Blood neurofilament light levels predict non-relapsing progression following anti-CD20 therapy in relapsing and primary progressive multiple sclerosis: findings from the ocrelizumab randomised, double-blind phase 3 clinical trials
EBioMedicine | June 22, 2023
Bar-Or A, Thanei GA, Harp C, Bernasconi C, Bonati U, Cross AH, Fischer S, Gaetano L, Hauser SL, Hendricks R, Kappos L, Kuhle J, Leppert D, Model F, Sauter A, Koendgen H, Jia X, Herman AE.
Neurofilament light chain (NfL), a neuronal cytoskeletal protein that is released upon neuroaxonal injury, is associated with multiple sclerosis (MS) relapsing activity and has demonstrated some prognostic ability for future relapse-related disease progression, yet its value in assessing non-relapsing disease progression remains unclear.
We examined baseline and longitudinal blood NfL levels in 1421 persons with relapsing MS (RMS) and 596 persons with primary progressive MS (PPMS) from the pivotal ocrelizumab MS trials. NfL treatment-response and risk for disease worsening (including disability progression into the open-label extension period and slowly expanding lesions [SELs] on brain MRI) at baseline and following treatment with ocrelizumab were evaluated using time-to-event analysis and linear regression models.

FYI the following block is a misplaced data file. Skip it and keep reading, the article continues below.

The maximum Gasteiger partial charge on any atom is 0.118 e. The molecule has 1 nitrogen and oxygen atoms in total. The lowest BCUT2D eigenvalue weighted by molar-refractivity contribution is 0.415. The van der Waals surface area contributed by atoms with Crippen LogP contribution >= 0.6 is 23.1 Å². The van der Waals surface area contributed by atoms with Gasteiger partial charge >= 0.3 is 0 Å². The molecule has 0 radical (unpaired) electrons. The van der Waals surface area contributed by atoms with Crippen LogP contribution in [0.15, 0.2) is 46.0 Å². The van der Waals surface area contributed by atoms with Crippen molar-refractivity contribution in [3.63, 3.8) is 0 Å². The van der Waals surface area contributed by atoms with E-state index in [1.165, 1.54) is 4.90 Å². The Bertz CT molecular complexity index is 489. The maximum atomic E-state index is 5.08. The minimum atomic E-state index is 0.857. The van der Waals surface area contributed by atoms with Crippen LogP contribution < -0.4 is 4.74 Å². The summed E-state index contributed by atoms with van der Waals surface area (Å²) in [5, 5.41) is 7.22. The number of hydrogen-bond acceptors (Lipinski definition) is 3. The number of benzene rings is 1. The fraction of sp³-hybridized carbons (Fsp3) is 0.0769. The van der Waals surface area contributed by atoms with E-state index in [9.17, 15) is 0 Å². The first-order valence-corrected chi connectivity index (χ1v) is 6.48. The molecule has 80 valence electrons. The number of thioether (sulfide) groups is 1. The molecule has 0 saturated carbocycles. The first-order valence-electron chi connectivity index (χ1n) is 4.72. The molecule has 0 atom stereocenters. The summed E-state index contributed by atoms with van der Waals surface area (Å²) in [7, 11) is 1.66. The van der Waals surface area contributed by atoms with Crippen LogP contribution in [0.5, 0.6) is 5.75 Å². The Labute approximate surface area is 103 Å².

In persons from the RMS control arms without acute disease activity and in the entire PPMS control arm, higher baseline NfL was prognostic for greater whole brain and thalamic atrophy, greater volume expansion of SELs, and clinical progression. Ocrelizumab reduced NfL levels vs. controls in persons with RMS and those with PPMS, and abrogated the prognostic value of baseline NfL on disability progression. Following effective suppression of relapse activity by ocrelizumab, NfL levels at weeks 24 and 48 were significantly associated with long-term risk for disability progression, including up to 9 years of observation in RMS and PPMS.
Highly elevated NfL from acute MS disease activity may mask a more subtle NfL abnormality that reflects underlying non-relapsing progressive biology. Ocrelizumab significantly reduced NfL levels, consistent with its effects on acute disease activity and disability progression. Persistently elevated NfL levels, observed in a subgroup of persons under ocrelizumab treatment, demonstrate potential clinical utility as a predictive biomarker of increased risk for clinical progression. Suppression of relapsing biology with high-efficacy immunotherapy provides a window into the relationship between NfL levels and future non-relapsing progression.
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